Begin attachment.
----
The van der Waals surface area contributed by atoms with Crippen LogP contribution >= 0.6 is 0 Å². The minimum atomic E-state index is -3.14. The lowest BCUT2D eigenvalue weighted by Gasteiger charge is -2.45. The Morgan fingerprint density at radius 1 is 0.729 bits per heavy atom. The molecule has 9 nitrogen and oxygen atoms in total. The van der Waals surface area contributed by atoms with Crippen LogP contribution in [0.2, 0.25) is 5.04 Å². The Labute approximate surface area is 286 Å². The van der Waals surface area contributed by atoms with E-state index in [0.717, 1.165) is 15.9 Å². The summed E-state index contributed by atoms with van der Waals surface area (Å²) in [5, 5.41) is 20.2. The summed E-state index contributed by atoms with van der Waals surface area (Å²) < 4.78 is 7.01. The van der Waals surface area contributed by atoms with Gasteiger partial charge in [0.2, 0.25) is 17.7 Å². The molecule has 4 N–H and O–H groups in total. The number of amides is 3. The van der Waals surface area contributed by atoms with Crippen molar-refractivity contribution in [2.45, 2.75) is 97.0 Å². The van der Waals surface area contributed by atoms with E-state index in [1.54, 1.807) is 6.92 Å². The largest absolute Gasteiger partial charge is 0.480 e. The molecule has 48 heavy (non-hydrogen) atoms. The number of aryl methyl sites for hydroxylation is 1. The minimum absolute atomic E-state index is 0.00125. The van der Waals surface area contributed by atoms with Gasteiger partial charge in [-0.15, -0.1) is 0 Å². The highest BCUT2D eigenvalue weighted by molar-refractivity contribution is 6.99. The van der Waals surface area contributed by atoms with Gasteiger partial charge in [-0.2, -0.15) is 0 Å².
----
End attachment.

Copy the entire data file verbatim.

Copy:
The van der Waals surface area contributed by atoms with Crippen LogP contribution >= 0.6 is 0 Å². The minimum atomic E-state index is -3.14. The lowest BCUT2D eigenvalue weighted by Gasteiger charge is -2.45. The Morgan fingerprint density at radius 1 is 0.729 bits per heavy atom. The molecule has 9 nitrogen and oxygen atoms in total. The van der Waals surface area contributed by atoms with Crippen LogP contribution in [0.2, 0.25) is 5.04 Å². The Labute approximate surface area is 286 Å². The van der Waals surface area contributed by atoms with E-state index in [0.717, 1.165) is 15.9 Å². The summed E-state index contributed by atoms with van der Waals surface area (Å²) in [5, 5.41) is 20.2. The summed E-state index contributed by atoms with van der Waals surface area (Å²) < 4.78 is 7.01. The van der Waals surface area contributed by atoms with Gasteiger partial charge in [0.2, 0.25) is 17.7 Å². The molecule has 4 N–H and O–H groups in total. The number of amides is 3. The van der Waals surface area contributed by atoms with Crippen molar-refractivity contribution in [2.45, 2.75) is 97.0 Å². The van der Waals surface area contributed by atoms with E-state index in [1.54, 1.807) is 6.92 Å². The largest absolute Gasteiger partial charge is 0.480 e. The molecule has 48 heavy (non-hydrogen) atoms. The number of aryl methyl sites for hydroxylation is 1. The minimum absolute atomic E-state index is 0.00125. The van der Waals surface area contributed by atoms with Gasteiger partial charge in [-0.15, -0.1) is 0 Å². The highest BCUT2D eigenvalue weighted by molar-refractivity contribution is 6.99. The van der Waals surface area contributed by atoms with Gasteiger partial charge in [-0.2, -0.15) is 0 Å².